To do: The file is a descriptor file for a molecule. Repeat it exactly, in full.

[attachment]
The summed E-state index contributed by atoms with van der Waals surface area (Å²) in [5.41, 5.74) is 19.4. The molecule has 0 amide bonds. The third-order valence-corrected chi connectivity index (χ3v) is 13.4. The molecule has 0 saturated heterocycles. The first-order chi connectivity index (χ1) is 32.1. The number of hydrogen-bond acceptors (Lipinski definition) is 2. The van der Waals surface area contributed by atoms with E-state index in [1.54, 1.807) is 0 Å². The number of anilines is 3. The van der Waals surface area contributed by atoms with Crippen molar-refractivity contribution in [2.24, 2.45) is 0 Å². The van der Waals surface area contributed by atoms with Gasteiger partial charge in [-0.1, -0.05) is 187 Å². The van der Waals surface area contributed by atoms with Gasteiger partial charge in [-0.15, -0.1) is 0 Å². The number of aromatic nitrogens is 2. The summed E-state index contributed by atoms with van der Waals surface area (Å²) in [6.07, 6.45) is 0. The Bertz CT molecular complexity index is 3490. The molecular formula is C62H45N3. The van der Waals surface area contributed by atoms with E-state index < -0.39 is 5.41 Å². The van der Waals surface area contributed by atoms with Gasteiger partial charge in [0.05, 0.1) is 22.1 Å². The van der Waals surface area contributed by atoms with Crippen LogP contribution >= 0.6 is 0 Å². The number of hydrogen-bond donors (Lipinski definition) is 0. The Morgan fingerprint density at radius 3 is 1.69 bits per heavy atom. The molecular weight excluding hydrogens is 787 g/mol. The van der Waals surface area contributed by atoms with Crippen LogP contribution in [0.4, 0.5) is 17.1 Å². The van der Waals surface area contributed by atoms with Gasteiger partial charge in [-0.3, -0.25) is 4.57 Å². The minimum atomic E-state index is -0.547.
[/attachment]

The summed E-state index contributed by atoms with van der Waals surface area (Å²) in [5.41, 5.74) is 19.4. The molecule has 0 amide bonds. The third-order valence-corrected chi connectivity index (χ3v) is 13.4. The molecule has 0 saturated heterocycles. The first-order chi connectivity index (χ1) is 32.1. The number of hydrogen-bond acceptors (Lipinski definition) is 2. The van der Waals surface area contributed by atoms with E-state index in [1.54, 1.807) is 0 Å². The number of anilines is 3. The van der Waals surface area contributed by atoms with Crippen molar-refractivity contribution in [2.24, 2.45) is 0 Å². The van der Waals surface area contributed by atoms with Gasteiger partial charge in [-0.1, -0.05) is 187 Å². The van der Waals surface area contributed by atoms with Gasteiger partial charge in [-0.15, -0.1) is 0 Å². The number of aromatic nitrogens is 2. The summed E-state index contributed by atoms with van der Waals surface area (Å²) in [6.07, 6.45) is 0. The Bertz CT molecular complexity index is 3490. The molecular formula is C62H45N3. The van der Waals surface area contributed by atoms with E-state index < -0.39 is 5.41 Å². The van der Waals surface area contributed by atoms with Gasteiger partial charge in [0.05, 0.1) is 22.1 Å². The van der Waals surface area contributed by atoms with Crippen LogP contribution >= 0.6 is 0 Å². The number of hydrogen-bond donors (Lipinski definition) is 0. The Morgan fingerprint density at radius 3 is 1.69 bits per heavy atom. The molecular weight excluding hydrogens is 787 g/mol. The van der Waals surface area contributed by atoms with Crippen LogP contribution in [0.4, 0.5) is 17.1 Å². The van der Waals surface area contributed by atoms with Gasteiger partial charge in [-0.3, -0.25) is 4.57 Å². The minimum atomic E-state index is -0.547.